PCB can increase risk of abdominal fat

May 29, 2012

(Medical Xpress) -- There is a correlation between high levels of the environmental toxin PCB and the distribution of body fat to the abdomen. This is shown in a new study published today in the scientific journal Obesity. Abdominal fat is already known to increase the risk of diabetes and high blood pressure, among other conditions.

Fat inside the abdomen (visceral fat) is considerably more dangerous that fat near the surface of the body (subcutaneous fat). For instance, fat in the abdomen has previously been linked to the development of diabetes. Monica Lind, associate professor in environmental medicine at the Section for Occupational and Environmental Medicine, together with Lars Lind, professor of medicine, has analysed data from the so-called PIVUS study, which comprises more than 1,000 70-year-olds in Uppsala.
 
From the same material they have previously shown that can predict the development of diabetes. In the present study, these researchers measured levels in the blood of 23 persistent organic environmental toxins in the more than 1,000 70-year-old women and men. In nearly 300 of them, with the aid of magnetic imaging, they also investigated the amount of fat in various parts of the abdomen. Previous studies have used only BMI as a measure of fatness. They found that having high levels of the highly chlorinated and very persistent compound PCB189 was related to a high proportion of fat in the .
 
"These findings may indicate that PCB189, which was also related to developing diabetes, may be of significance in how fat is stored in the body," says Monica Lind.
 
To understand the underlying mechanism, more research is needed in the form of controlled laboratory studies. According to Monica Lind, there are several possible causes. For example, it would be interesting to study whether there is a hormonal impact on fat metabolism, an inhibition of the breakdown of cortisol, or an inhibition of the creation of oestrogen.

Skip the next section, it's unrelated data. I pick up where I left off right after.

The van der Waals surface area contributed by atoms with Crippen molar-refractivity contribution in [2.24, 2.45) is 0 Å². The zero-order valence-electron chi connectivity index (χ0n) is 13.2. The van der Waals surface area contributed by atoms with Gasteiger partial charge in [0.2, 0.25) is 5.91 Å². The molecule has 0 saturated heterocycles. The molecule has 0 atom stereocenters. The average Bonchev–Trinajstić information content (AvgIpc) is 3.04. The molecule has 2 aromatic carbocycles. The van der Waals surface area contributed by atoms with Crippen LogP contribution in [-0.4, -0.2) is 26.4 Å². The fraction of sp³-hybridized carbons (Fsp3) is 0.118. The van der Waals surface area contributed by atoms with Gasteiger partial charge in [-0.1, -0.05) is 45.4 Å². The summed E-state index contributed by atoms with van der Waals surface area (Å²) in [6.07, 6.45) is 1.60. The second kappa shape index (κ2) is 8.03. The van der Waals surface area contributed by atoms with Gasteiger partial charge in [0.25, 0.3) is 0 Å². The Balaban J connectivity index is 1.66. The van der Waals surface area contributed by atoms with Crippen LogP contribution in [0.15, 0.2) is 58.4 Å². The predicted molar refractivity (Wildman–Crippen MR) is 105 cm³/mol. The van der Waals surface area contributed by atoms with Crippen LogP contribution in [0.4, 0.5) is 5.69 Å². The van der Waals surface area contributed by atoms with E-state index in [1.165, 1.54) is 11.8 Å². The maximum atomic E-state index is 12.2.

Explore further: High levels of phthalates can lead to greater risk for type-2 diabetes

More information: Obesity (2012) doi:10.1038/oby.2012.123

Related Stories

High levels of phthalates can lead to greater risk for type-2 diabetes

April 12, 2012
There is a connection between phthalates found in cosmetics and plastics and the risk of developing diabetes among seniors. Even at a modest increase in circulating phthalate levels, the risk of diabetes is doubled. This ...

High levels of phthalates can lead to greater risk for diabetes

April 23, 2012
(Medical Xpress) -- There is a connection between phthalates found in cosmetics and plastics and the risk of developing diabetes among seniors. Even at a modest increase in circulating phthalate levels, the risk of diabetes ...

Link shown between environmental toxicants and atherosclerosis

October 11, 2011
Environmental toxicants such as dioxins, PCBs, and pesticides can pose a risk for cardiovascular disease. For the first time a link has been demonstrated between atherosclerosis and levels of long-lived organic environmental ...

Genetic study shows that low body fat may not lower risk for heart disease and diabetes

June 26, 2011
Having a lower percentage of body fat may not always lower your risk for heart disease and diabetes, according to a study by an international consortium of investigators, including two scientists from the Institute for Aging ...

Recommended for you

Living near fast food outlets linked to weight gain in primary school children

September 11, 2017
Children with greater access to fast food outlets are more likely to gain weight compared to those living further away, new research suggests.

Shedding consistent pounds each week linked to long-term weight loss

August 28, 2017
When it comes to losing weight, it's not necessarily slow, but steady, that wins the race, according to new research from Drexel University.

Kids with weight issues at high risk of emotional and behavioural problems

August 10, 2017
A new, in-depth study of New Zealand children and teenagers seeking help with weight issues has found their emotional health and wellbeing is, on average, markedly worse than that of children without weight issues.

Study finds 90 percent of American men overfat

July 24, 2017
Does your waist measure more than half your height?

Are sugary drink interventions changing people's behaviour?

July 19, 2017
An evaluation of efforts designed to reduce how many sugary drinks we consume shows some success in changing younger people's habits but warns they cannot be the only way to cut consumption.

Young adult obesity: A neglected, yet essential focus to reverse the obesity epidemic

July 18, 2017
The overall burden of the U.S. obesity epidemic continues to require new thinking. Prevention of obesity in young adults, while largely ignored as a target for prevention and study, will be critical to reversing the epidemic, ...

0 comments

Please sign in to add a comment. Registration is free, and takes less than a minute. Read more

Click here to reset your password.
Sign in to get notified via email when new comments are made.